Reduced visibility during night construction can increase the amount time it takes for a motorist to see and respond to work activity taking place on or near the roadway. Other factors that can affect a driver’s ability to respond effectively to night construction work activity include age, experience, mental condition, physical condition, weather and familiarity with the roadway.

Reduced visibility during night construction work can also affect an equipment operator’s ability to see and respond effectively to the activity taking place around them. It is important to follow the worker safety plan for night construction work activity which should include the following:


  • ANSI Class 3 shirt or vest, as the outermost clothing. Replace these when faded, worn, dirty or defaced.
  • ANSI high-visibility gaiters or bands around the ankles.
  • Hard hat with reflective tape or work light attachment.

ANSI Class 3 apparel and high visibility gaiters place the reflective material on the arms and legs in a design that conveys biological motion (body movement). Road workers wearing biomotion clothing are recognized at significantly longer distances than the standard vest alone.


  • Light the work area and approaches to provide visibility for motorists to safely travel through the work zone.
  • Illuminate work activity areas where workers are present to make them visible.
  • Control glare so as not to interfere with the visibility of the work zone by drivers and workers.


Ensure all lighting and supplemental lighting on construction vehicles and equipment is in good working order.


Night construction activity can also create limited visibility for equipment operators and other construction vehicles.

  • Ensure back up alarms are working correctly.
  • Be aware than equipment blind spots/zones can increase during night work.
  • Use spotters when backing equipment to prevent run overs or back overs.
  • Don’t walk behind or between operating or moving equipment and vehicles.
  • Be aware of the greater chance for trips and falls while walking on the construction site.
  • Follow the temporary traffic control plan and the worker safety plan for night construction work activity.
  • Know the details of the project’s emergency action plan.

Download the printable PDF and recording form here.

Members can download the audio version of this toolbox talk here.

Safety Tips for Night Work Construction Crews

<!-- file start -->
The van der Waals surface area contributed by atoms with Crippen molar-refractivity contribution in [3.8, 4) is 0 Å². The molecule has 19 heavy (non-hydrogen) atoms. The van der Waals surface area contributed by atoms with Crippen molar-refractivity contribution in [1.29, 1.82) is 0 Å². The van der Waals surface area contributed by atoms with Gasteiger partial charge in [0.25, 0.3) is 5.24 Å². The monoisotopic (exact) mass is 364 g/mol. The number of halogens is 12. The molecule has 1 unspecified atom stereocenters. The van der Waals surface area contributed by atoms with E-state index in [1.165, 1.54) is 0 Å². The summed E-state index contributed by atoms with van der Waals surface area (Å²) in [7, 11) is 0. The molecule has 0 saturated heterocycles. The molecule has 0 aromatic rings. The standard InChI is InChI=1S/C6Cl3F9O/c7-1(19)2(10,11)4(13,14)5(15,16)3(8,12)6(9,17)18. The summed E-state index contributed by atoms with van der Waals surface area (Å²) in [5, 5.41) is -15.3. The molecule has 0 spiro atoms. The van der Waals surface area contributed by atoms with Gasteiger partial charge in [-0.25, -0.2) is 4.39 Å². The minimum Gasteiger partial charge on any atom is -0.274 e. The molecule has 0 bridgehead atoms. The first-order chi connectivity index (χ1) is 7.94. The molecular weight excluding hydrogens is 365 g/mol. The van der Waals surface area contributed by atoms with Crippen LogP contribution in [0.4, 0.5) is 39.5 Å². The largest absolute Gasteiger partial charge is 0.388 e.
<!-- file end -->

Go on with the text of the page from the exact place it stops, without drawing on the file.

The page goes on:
Originally published May 9, 2017

According to one report, nighttime construction work is almost 2 ½ times more dangerous than daytime construction work.

Some reasons this work is more dangerous include: operators and motorists find it difficult to see beyond the glare of headlights or work zone lights; motorists and workers are more likely to be fatigued and drowsy; a higher percentage of motorists may be under the influence of alcohol and/or drugs and work zone lane changes can catch motorists by surprise. Add it all up and it’s easy to see why nighttime work is more dangerous.

However, working at night is here to stay. Lane closures for roadway construction or repair can be accomplished with less disruption to the traveling public by doing the work during off peak (nighttime) hours. So what can we do to help ensure our safety when we are working at night?

While Off The Job – Make Sleep a Priority

  • An hour or so before you want to go to sleep, take a warm shower or bath to relax.
  • Lower the temperature in your bedroom (a cool environment improves sleep).
  • Darken your bedroom by pulling shades.
  • Avoid caffeine several hours before you want to go to sleep.
  • Don’t activate your brain several hours before you want to go to sleep.
  • Wear earplugs if daytime noise keeps you awake.
  • Turn on a “white noise” machine, like a fan, to give a gentle background noise.
  • Develop a regular sleeping schedule.

While On The Job

  • All construction crew members should wear high-visibility clothing. Flaggers in particular, should wear safety vests that are labeled as meeting the American National Standards Institute standard performance for Class 3 risk exposure safety vest, with “retro-reflective” striping.
  • Take short breaks when you feel yourself becoming tired.
  • Use the buddy system – try working close to a co-worker for conversation and help in recognizing when you’re getting drowsy.
  • If you find yourself fighting to stay awake, let a supervisor know and take a short break. A short break could prevent a serious accident.

We don’t recommend using sleeping pills or alcohol to go to sleep. They might help for a day or two, but not long-term. We also don’t recommend drinking lots of highly-caffeinated drinks, because the short-term energy burst they give is followed by a deeper sense of fatigue a short time later.

Consider these safety tips when working at night. The life you save may be your own.

Download the recording form here.